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Money Bomb

A “money bomb” is an intense grassroots online fundraising effort over a brief fixed time period to support a candidate for election.

This technique is often used by political candidates or organizations in order to raise a significant amount of money quickly, typically for a specific purpose or campaign.

In modern politics, it can be much more effective than traditional bundling.

Origin of “Money Bomb”

The term was first applied to a fundraising effort on behalf of the 2008 presidential campaign of Rep. Ron Paul (R-TX) which the San Jose Mercury News described at the time as “a one-day fundraising frenzy.”

Political consultant Ed Rollins described the effectiveness of Paul’s money bomb to the Washington Post: “I’ll tell you, I’ve been in politics for 40 years, and these days everything I’ve learned about politics is totally irrelevant because there’s this uncontrollable thing like the Internet. Washington insiders don’t know what to make of it.”

Money Bomb 3

Money bombs are typically organized through online platforms, such as websites or social media, which allow individuals to make donations easily and quickly.

This can allow them to fund ads, mailers, or other campaign materials in a short period of time, giving them a significant advantage over their opponents. Additionally, money bombs can be an effective way to engage small donors and build support for a campaign, as they allow individuals to make relatively small donations that can add up to a significant amount of money.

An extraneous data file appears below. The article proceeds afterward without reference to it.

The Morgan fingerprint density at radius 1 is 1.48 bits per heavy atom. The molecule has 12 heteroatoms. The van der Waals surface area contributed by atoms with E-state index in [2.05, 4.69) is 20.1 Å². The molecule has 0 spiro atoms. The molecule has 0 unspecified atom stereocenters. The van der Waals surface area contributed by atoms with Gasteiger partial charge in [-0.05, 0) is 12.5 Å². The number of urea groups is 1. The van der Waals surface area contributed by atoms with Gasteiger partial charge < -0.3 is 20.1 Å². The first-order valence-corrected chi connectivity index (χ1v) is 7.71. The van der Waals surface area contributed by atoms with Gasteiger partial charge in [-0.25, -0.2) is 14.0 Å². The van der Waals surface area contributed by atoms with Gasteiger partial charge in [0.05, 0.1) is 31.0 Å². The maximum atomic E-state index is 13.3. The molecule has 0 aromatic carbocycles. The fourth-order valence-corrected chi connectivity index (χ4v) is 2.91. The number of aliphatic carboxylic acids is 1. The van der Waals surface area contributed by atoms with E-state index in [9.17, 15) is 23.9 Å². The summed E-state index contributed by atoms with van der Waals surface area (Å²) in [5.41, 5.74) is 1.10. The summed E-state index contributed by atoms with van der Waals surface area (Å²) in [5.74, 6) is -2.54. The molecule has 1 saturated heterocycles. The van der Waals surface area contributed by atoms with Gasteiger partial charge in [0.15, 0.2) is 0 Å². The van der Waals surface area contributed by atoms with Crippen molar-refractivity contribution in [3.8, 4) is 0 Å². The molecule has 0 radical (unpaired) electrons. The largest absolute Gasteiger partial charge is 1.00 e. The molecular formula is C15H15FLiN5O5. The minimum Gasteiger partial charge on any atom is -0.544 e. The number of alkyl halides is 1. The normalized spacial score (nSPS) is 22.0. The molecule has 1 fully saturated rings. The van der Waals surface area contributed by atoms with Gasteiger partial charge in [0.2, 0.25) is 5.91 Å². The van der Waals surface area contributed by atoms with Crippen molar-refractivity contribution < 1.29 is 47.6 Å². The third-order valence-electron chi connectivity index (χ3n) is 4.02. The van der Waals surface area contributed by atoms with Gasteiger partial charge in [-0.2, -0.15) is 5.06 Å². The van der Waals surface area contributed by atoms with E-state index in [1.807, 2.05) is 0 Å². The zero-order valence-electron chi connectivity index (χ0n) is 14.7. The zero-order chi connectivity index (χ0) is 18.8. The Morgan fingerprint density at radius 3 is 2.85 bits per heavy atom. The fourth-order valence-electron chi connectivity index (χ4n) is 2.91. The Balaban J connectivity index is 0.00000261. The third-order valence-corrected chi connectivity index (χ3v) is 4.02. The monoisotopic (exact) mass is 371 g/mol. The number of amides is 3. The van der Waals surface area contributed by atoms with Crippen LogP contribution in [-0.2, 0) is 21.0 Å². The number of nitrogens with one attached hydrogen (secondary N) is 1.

The organizers of a money bomb will often set a specific goal for the campaign, such as raising a certain amount of money within a certain time frame, and will use various techniques to encourage people to make donations.

For example, they may offer incentives, such as special merchandise or experiences, to donors who give a certain amount of money.

However, money bombs can also have some drawbacks.

For one thing, they are often highly dependent on media attention and social media buzz in order to be successful. If a money bomb does not generate enough interest, it may not raise as much money as the organizers had hoped.

Additionally, money bombs can be vulnerable to fraud or abuse, as the large number of small transactions can make it difficult to track and verify the donations.

Use of “Money Bomb” in a sentence

  • The candidate’s campaign raised over $1 million in a single day through a successful money bomb campaign.
  • Many political activists have criticized the use of money bombs, arguing that they give wealthy donors too much influence in elections.
  • The political organization’s money bomb campaign fell short of its goal, raising only half of the money it had hoped to collect.